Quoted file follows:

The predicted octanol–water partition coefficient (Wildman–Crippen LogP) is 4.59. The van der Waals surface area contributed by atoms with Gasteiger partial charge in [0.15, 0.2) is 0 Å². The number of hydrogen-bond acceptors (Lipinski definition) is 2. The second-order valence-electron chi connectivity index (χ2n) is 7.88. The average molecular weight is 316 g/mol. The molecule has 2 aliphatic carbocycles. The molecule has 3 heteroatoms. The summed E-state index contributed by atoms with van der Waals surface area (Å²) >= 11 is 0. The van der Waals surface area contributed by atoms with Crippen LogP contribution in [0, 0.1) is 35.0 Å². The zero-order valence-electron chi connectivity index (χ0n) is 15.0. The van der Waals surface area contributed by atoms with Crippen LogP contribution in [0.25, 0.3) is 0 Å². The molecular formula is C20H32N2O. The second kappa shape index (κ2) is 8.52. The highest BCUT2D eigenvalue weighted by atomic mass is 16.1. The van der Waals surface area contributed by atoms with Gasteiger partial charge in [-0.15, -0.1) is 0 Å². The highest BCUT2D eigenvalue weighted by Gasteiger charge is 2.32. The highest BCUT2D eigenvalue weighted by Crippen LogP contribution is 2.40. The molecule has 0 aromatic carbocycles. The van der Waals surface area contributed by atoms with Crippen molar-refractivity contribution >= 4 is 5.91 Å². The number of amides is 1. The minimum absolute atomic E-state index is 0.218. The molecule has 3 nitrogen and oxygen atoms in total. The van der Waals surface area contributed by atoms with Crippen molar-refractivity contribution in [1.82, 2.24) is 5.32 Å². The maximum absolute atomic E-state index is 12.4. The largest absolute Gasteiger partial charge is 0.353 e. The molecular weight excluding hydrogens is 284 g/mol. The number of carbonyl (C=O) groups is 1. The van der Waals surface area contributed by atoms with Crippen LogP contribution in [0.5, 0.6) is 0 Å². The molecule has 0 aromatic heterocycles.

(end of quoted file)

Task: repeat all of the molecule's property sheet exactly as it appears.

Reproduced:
The predicted octanol–water partition coefficient (Wildman–Crippen LogP) is 4.59. The van der Waals surface area contributed by atoms with Gasteiger partial charge in [0.15, 0.2) is 0 Å². The number of hydrogen-bond acceptors (Lipinski definition) is 2. The second-order valence-electron chi connectivity index (χ2n) is 7.88. The average molecular weight is 316 g/mol. The molecule has 2 aliphatic carbocycles. The molecule has 3 heteroatoms. The summed E-state index contributed by atoms with van der Waals surface area (Å²) >= 11 is 0. The van der Waals surface area contributed by atoms with Crippen LogP contribution in [0, 0.1) is 35.0 Å². The zero-order valence-electron chi connectivity index (χ0n) is 15.0. The van der Waals surface area contributed by atoms with Crippen LogP contribution in [0.25, 0.3) is 0 Å². The molecular formula is C20H32N2O. The second kappa shape index (κ2) is 8.52. The highest BCUT2D eigenvalue weighted by atomic mass is 16.1. The van der Waals surface area contributed by atoms with Gasteiger partial charge in [-0.15, -0.1) is 0 Å². The highest BCUT2D eigenvalue weighted by Gasteiger charge is 2.32. The highest BCUT2D eigenvalue weighted by Crippen LogP contribution is 2.40. The molecule has 0 aromatic carbocycles. The van der Waals surface area contributed by atoms with Crippen molar-refractivity contribution >= 4 is 5.91 Å². The number of amides is 1. The minimum absolute atomic E-state index is 0.218. The molecule has 3 nitrogen and oxygen atoms in total. The van der Waals surface area contributed by atoms with Crippen molar-refractivity contribution in [1.82, 2.24) is 5.32 Å². The maximum absolute atomic E-state index is 12.4. The largest absolute Gasteiger partial charge is 0.353 e. The molecular weight excluding hydrogens is 284 g/mol. The number of carbonyl (C=O) groups is 1. The van der Waals surface area contributed by atoms with Crippen LogP contribution in [0.5, 0.6) is 0 Å². The molecule has 0 aromatic heterocycles.